After the Show, the Real Plan
Stephanie Burt · Healthcare Reform
A year ago US healthcare reform seemed inevitable: no one knew whether it would include a public option (a government-backed competition with private insurers), or how much it would try to control costs, but all the smart money expected that some plan to insure America's uninsured, or at least many of them, would go through. Eight weeks ago the smart money went the other way: Republican Scott Brown's surprise election to the Senate not only killed the Democrats' Senate supermajority, but spooked already nervous Democrats in the lower house so badly that it seemed they would not, could not take the necessary votes.
And now healthcare reform is the law of the land. The president signed the underlying bill on Tuesday morning; the dignity of the ceremony was fortunately undercut by Joe Biden, who quipped, just near enough to an open microphone: ‘This is a big fucking deal.’ The White House press secretary, Robert Gibbs, endorsed the VP's verdict via Twitter: ‘And yes, Mr Vice President, you're right.’ (Will the Supreme Court overturn it? Anything's possible, but respected conservative legal minds say it's unlikely.) Reform is a big deal, not just for political parties, but for tens of millions of Americans who will have still imperfect, but far better, security if they get sick.
It very nearly didn’t happen. Both the House and the Senate passed healthcare reform in December, while the supermajority held, but the bills were not identical: the House version would never have passed the Senate and the Senate bill contained some obvious clunkers: a tax on expensive insurance of the kind that unionised coal miners, for example, really must carry, and some much-derided giveaways to individual swing senators' states (e.g. the ‘Cornhusker kickback’ for Nebraska). Most House Democrats would not have simply voted for the Senate bill: if they had, they would have got the blame for those clunkers. But they would also have been blamed if healthcare reform had failed. The White House knew that enough House Democrats might – just might – be persuaded to support the Senate bill if they could also pass a separate bill to fix its flaws, but they had first to be persuaded that this separate bill could pass the 59-Democrat Senate under a rule called ‘reconciliation’, by which budget measures require only simple majorities.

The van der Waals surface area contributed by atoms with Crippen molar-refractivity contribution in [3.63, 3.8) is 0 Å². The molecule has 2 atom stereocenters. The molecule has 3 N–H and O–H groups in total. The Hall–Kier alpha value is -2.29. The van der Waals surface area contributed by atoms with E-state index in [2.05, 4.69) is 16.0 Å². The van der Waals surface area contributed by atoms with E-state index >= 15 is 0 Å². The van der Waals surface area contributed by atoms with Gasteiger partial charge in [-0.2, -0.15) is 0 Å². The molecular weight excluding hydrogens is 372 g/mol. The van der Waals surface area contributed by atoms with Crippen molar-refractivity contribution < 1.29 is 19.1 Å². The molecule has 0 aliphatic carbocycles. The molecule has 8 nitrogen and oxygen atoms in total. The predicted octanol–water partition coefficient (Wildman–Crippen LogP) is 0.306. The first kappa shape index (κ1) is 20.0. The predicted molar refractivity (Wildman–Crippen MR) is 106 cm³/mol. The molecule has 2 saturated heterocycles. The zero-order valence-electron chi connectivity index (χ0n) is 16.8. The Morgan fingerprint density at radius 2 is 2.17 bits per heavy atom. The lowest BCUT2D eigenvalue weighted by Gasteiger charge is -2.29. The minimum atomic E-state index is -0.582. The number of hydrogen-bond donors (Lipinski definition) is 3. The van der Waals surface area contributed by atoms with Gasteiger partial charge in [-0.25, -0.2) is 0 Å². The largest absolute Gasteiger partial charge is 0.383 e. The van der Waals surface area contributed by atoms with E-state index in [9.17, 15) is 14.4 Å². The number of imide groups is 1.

That work of persuasion has been underway for some time, and most of it could not have been done in public, since the people to be swayed were the lawmakers, whose particular hobby horses, policy preferences, scruples or local concerns had to be assuaged. The micropolitics, the back-scratching and hand-shaking and whip-counting won't be fully known for decades, but what we do know makes several people look good, among them the Speaker of the House, Nancy Pelosi. Also looking good, in the end, are most of the few dozen Congressional Democrats who oppose abortion rights, most of whom seem really to have been voting their consciences, and most of whom (even the attention-seeking Bart Stupak) came around. Stupak – who waited till 4 p.m. on the day of the vote – wanted very much to be seen as a forceful defender of foetuses, but once he had made his decision, he was a forceful defender of health for the already born: when Republicans tried to kill the House bill by amending it with Stupak's own ‘pro-life’ language, the Michigan Democrat spoke out against their move.
Had Stupak been as bullheaded as he was painted (and as he appeared to be); had Pelosi been less persuasive; had she or Steny Hoyer, the majority whip, done the arithmetic wrong; had even a handful of House Democrats from conservative-leaning districts decided to take more cautious or myopic views; had another handful of mostly Latino members not accepted assurances that their concerns about immigration would be addressed this year; had the Senate majority leader, Harry Reid, who will probably lose his seat in November, not been able to prove to enough House members that the reconciliation measure would get at least 51 votes – then healthcare reform would be as dead today as it looked on 21 January.
The president seems vindicated not only in his ideals, but in his management style. The State of the Union speech in late January, given the week after Scott Brown won Ted Kennedy's old seat, now looks like a turning point. In it Obama insisted that he would ‘not walk away’ from healthcare reform, even though (to progressives' dismay) he never specified how it was to be accomplished: he never said he would use reconciliation. Why not? He had to show the inattentive American, the ‘independent’ voter, that there was no less partisan way to get anything done.
The much-talked-about and (in policy terms) meaningless ‘healthcare summit’, televised from the White House, was the show he chose to put on, and only after the show was over could the real plan (have the House pass the Senate bill, plus a reconciliation fix) work. Designed to give the appearance of listening, the healthcare summit was also designed to give Democrat leaders in Congress time: time to count noses, time away from the news (or at least from the news about healthcare), time for the Scott Brown panic to recede, and time to convince skittish backbench Democrats to support reform, on pragmatic (failure makes all Democrats look weak) as well as on moral grounds.